The Wonderful Land of Eden – Chapter 3 – Big Fish, Little Fish


Big Fish, Little Fish

My father and my Uncle Kenneth were avid fishermen.

No. They had what Hemingway calls the aficion.  A passion, a fixedness, a willingness growing out of a sense of the absolute importance of what they did.

Like any sport, fishing is rife with ritual.  My father and uncle spent hours studying and repairing tackle, putting reels and rods together in combinations always intended to catch more fish, bigger fish, different fish.

Uncle Kenneth and my dad were live bait fishermen in those days.  They kept an impressive array of artificial lures in their tackle boxes, but their true faith in their ability to bring home fish rested on worms, crickets, or minnows. A result, I feel sure, of growing up as farm boys raising corn in river bottoms and slipping away from acres of weed hoeing to catch perch, catfish, and small mouth bass from the Smith River.

Gathering that live bait was perhaps their most serious ritual.  I learned my skill from them and to this day I can look at a piece of ground and tell immediately if and approximately how many earthworms to expect from it, whether a leaf colored hillside will yield night crawlers, which layer of matted leaves in a creek bed will provide sand worms, or most importantly, whether a spread seine will net minnows the right size for crappie or bass if dipped into a particular pool at a particular bend in a particular stream.

My other earliest memory is of this activity.  This took place either a few days before or a few days after my fourth birthday.  I know this, but I do not know how I know it, nor can I remember which side of my birthday these events occur on.  Probably it doesn’t matter that much, but we all have those moments when a detail seems disproportionately important.  Thus it is for me with this.

Anyway, this takes place on Buffalo Creek—not Wolf Island or Matrimony, or any of the other major feeders of the two rivers that run through my hometown, the Smith and the Dan.  We’re just off the highway at a turnout that leads down to the creek.  Dad has me by one hand and carries a minnow bucket in the other.  Uncle Kenneth carries the seine, wrapped around the poles that support it, on his shoulder.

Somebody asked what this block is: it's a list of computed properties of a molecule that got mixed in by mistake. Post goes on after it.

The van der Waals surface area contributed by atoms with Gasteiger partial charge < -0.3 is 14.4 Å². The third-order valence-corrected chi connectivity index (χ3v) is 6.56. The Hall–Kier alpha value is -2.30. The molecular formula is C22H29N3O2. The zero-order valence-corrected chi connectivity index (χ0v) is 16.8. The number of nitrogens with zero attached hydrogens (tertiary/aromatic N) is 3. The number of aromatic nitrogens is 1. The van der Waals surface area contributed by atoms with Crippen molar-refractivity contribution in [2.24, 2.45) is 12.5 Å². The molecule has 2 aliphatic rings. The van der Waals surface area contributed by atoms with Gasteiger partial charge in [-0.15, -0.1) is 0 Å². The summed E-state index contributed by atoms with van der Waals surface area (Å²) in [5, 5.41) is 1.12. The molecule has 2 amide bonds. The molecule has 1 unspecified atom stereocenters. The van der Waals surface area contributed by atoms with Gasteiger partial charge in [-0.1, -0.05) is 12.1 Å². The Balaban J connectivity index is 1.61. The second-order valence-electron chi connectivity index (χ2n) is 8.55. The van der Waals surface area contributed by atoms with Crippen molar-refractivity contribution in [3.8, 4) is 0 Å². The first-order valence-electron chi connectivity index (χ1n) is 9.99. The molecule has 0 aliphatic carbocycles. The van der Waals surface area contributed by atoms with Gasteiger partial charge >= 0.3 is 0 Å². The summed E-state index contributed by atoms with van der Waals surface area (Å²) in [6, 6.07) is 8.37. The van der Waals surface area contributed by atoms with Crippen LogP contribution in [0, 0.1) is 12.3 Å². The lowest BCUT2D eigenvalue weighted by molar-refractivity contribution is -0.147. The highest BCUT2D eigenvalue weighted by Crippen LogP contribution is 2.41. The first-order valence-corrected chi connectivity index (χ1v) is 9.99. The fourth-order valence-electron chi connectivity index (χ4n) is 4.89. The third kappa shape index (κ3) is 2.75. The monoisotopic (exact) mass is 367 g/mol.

When we reach the creek my dad sternly warns me to stay out of the water unless he has my hand.  Buffalo Creek was and is, even in the dog days of summer, a swift flowing stream with occasional deep pools.

My uncle unfurls the seine and hands my father one of the poles.  They stretch it out between them, then wade into a promising pool, my uncle swinging toward the far bank, going nearly waist deep into the stream.  They drive toward the head of the pool and suddenly up comes the seine.  I see silver flickers through the brown netting.

“Charlie, get some water in the bucket if you can,” my uncle calls.

Happy to be a part of this manly enterprise, I separate the inner bucket, the minnow keeper, lined with holes like a colander, from the outer bucket and take it to the edge of the water.  I hesitate, mindful of my dad’s warning.  “Go ahead, I’m watching you,” he says.

I take two or three steps into the water.  The stream grabs at my legs as it races toward the Dan River.  I set my feet, turn the bucket down on its side, and scoop water into it.

It takes both hands to bring it upright.  I try to back toward shore, but the weight of the water is too much, and I stumble, then sit down in the edge of the stream.  The bucket goes down, too, but its load keeps it upright.  I look over at my father, expecting to be in trouble for getting wet.

He and my uncle stand patiently waiting. They have closed the seine, each one holding to their opposite ends of the poles.  Both are watching me carefully and I realize that what I do next is important—for me, for them, for then, for now.

I scramble to my feet and get a double-handed grip on the water-heavy bucket. I lift it and bring it onto the shore by the minnow keeper.  I put the keeper back into the bucket, open its top, then look over at them.

They bring the seine over and open it carefully.  Each grabs handfuls of minnows and tosses them into the bucket. A few minnows wriggle toward the end of the seine near me.  “Grab those, Charlie,” Uncle Kenneth says.  I reach in with my 4 year old hands and grasp at the little fish, finally getting hold of one or two and tossing them triumphantly into the bucket.

“Good job,” says Uncle Kenneth.  My father says nothing to me, but when I look up at him he smiles broadly.

I became a fisherman that day.

About Jim Booth

writer, professor, rock star - pretty inaccurate summary, I think...
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